We think expressing yourself is incredibly valuable. That’s why we have programs focused toward creative outlets. But beyond that, we want to recognize the importance of dialogue between veterans and civilians, facilitated by collaborative dialogue.
We do this by selecting specific cities, interviewing local veterans from those cities, then having local civilian writers write that story. After it has been written, local artists create a work based off of the story they’re given.
This helps our veterans on a few different levels. The first is that telling your story to someone you don’t know allows for the sort of agency that brings forth bare honesty. This is important to all involved, be they friend or family, but also for the veteran themself, as having the fortitude to tell their story is an obvious sign of strength. It also allows for conversations to open up, which bring support, understanding, patience, and a sense of belonging. And there’s also the echo of accomplishment in their future, knowing that they used their courage and personal experience to help benefit their brothers and sisters in arms, as well as society as a whole. In other words, we give the veterans an opportunity to seize the power and responsibility that comes from the character building experiences through which they’ve lived. They also get a high resolution print on canvas of a chosen work of art from the show.
The civilian writers and artists are also given a chance to participate, which brings its own rewards. It takes effort to understand another person, let alone someone you’d just met. But there’s nobility in the attempt. What’s more, they are given the chance to celebrate their relationships with the world by applying their craft to a shared experience that brings us all together.
With the book we create from the show, where the writing is juxtaposed to the art, with the artists’ statements in the back, the amount of exposure that comes with a touring art exhibit is priceless. This is underscored all the more when the book is adopted by the Library of Congress. The artists also get 40% of the winning bid for their auctioned work. And once we have reached our budgetary goals, the artists will also be paid. And those that buy the book can bring the show home with them.
We even partner with local businesses in the area to give them the ability to show active support for the veterans, writers, and artists in their city.
In other words, Bullets and Bandaids literally benefits everyone involved.
So there’s a conversation happening on a local level. Beyond that, and given that we are entirely about social cohesion, we also partner up with other veteran-centric nonprofits in the selected areas we cover, ensuring that our veteran participants are presented with the options that are immediately available to them.
We also tour those cities involved, highlighting that those conversations were not limited to being local.
This also helps support local businesses through sponsorship, further tying in and bolstering community development and cohesion. And with a book printed out that contains the entire show, from story to artwork to artist’s statement, placed in the Library of Congress, we ensure inspiration and discussion long into the future.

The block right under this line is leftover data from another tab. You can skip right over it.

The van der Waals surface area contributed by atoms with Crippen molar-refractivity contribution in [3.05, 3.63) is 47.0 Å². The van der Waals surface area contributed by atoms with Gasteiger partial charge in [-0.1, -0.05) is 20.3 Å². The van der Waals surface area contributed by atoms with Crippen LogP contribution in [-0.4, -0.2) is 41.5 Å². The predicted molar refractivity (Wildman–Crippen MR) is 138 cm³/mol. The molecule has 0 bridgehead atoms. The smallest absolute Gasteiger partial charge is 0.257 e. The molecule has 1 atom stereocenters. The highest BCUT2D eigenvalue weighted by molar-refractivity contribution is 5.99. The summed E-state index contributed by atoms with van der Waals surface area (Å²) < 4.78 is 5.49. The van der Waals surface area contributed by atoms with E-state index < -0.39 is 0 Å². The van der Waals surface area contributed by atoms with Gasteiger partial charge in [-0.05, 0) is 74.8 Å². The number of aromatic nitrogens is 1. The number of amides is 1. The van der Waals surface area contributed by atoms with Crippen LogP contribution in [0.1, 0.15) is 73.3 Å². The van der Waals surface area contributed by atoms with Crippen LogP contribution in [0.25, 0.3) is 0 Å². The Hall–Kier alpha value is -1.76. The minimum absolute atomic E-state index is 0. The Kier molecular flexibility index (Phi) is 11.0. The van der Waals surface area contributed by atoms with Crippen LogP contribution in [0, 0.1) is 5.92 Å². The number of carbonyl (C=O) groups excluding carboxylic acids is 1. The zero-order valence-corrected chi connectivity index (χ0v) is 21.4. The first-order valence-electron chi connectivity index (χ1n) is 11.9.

Through the effort, dialogue, and collaboration that happens when we execute the touring art exhibit, we find that our experiences are tied together and relatable, even from opposite ends of religion or politics. We achieve this through the poignant nature of veterans’ stories, where those things that would otherwise seem mundane might burst from the page or canvas. These exhibits, these expressions, are a celebration that we, veteran and civilian alike, are all in this together, and that this understanding comes with both support for ourselves and responsibility for those around us.
And we go even further.
We are separated from one another by more than just social stigma. We are separated by language and culture. By geography and time. By hurt and distrust and misunderstanding. But that doesn’t define what makes a human.
For this reason, we also invite those from outside the United States to participate, reinforcing on a massive scale that we are all in this together. That in the midst of our struggle against one another, we, in fact, have more in common than not.
Through this understanding, we don’t reach dozens or even hundreds of people.
We reach the world.
Veteran Reaches out. Shortened version of what the process looks like when start the process of working with the veteran. We can mention that the veteran doesn’t pick the writer or artist.
Veteran is paired with Writer. Shortened version of what the process looks like when our veterans is collaborating with the civilian Writer.
Veteran and Writer are paired with Artist. Shortened version of what the process looks like when our veterans is collaborating with the civilian artist.
Art is completed. Once we have collected the work we take him resolution photographs of each piece and start creating the show book. Once we have enough pieces for the show. We start the logistical phase of putting the show and the tour together.
We host the touring show. Usually one night in each location. Can go up to 5 nights depending on the venue. we will supply this information in our emails about the shows. Make sure you catch the show when its in a city near you. Each exhibition attendee receives a book with all of the information about the art. What ti expect at the show goes here.
During the exhibits run and until a week after the end of the tour, we run an online auction. How the auction runs, how they sign up, when we collect the winning bids, how do we notify them that they have won.